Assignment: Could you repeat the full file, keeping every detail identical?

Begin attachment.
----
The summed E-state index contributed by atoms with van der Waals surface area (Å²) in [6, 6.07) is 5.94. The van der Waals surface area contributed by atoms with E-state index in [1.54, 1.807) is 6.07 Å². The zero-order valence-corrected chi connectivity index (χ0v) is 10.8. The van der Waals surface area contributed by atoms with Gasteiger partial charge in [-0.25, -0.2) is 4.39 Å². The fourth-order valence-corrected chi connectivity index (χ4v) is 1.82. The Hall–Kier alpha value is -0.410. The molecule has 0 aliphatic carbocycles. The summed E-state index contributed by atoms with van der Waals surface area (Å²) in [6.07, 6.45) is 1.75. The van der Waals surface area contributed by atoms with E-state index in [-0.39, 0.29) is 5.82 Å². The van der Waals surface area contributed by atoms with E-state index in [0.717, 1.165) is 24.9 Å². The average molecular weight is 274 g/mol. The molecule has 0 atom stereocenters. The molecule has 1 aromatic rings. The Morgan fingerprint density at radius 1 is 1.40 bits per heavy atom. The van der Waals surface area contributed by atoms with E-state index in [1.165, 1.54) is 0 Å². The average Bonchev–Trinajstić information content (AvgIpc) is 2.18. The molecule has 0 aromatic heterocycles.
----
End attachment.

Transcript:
The summed E-state index contributed by atoms with van der Waals surface area (Å²) in [6, 6.07) is 5.94. The van der Waals surface area contributed by atoms with E-state index in [1.54, 1.807) is 6.07 Å². The zero-order valence-corrected chi connectivity index (χ0v) is 10.8. The van der Waals surface area contributed by atoms with Gasteiger partial charge in [-0.25, -0.2) is 4.39 Å². The fourth-order valence-corrected chi connectivity index (χ4v) is 1.82. The Hall–Kier alpha value is -0.410. The molecule has 0 aliphatic carbocycles. The summed E-state index contributed by atoms with van der Waals surface area (Å²) in [6.07, 6.45) is 1.75. The van der Waals surface area contributed by atoms with E-state index in [-0.39, 0.29) is 5.82 Å². The van der Waals surface area contributed by atoms with E-state index in [0.717, 1.165) is 24.9 Å². The average molecular weight is 274 g/mol. The molecule has 0 atom stereocenters. The molecule has 1 aromatic rings. The Morgan fingerprint density at radius 1 is 1.40 bits per heavy atom. The van der Waals surface area contributed by atoms with E-state index in [1.165, 1.54) is 0 Å². The average Bonchev–Trinajstić information content (AvgIpc) is 2.18. The molecule has 0 aromatic heterocycles.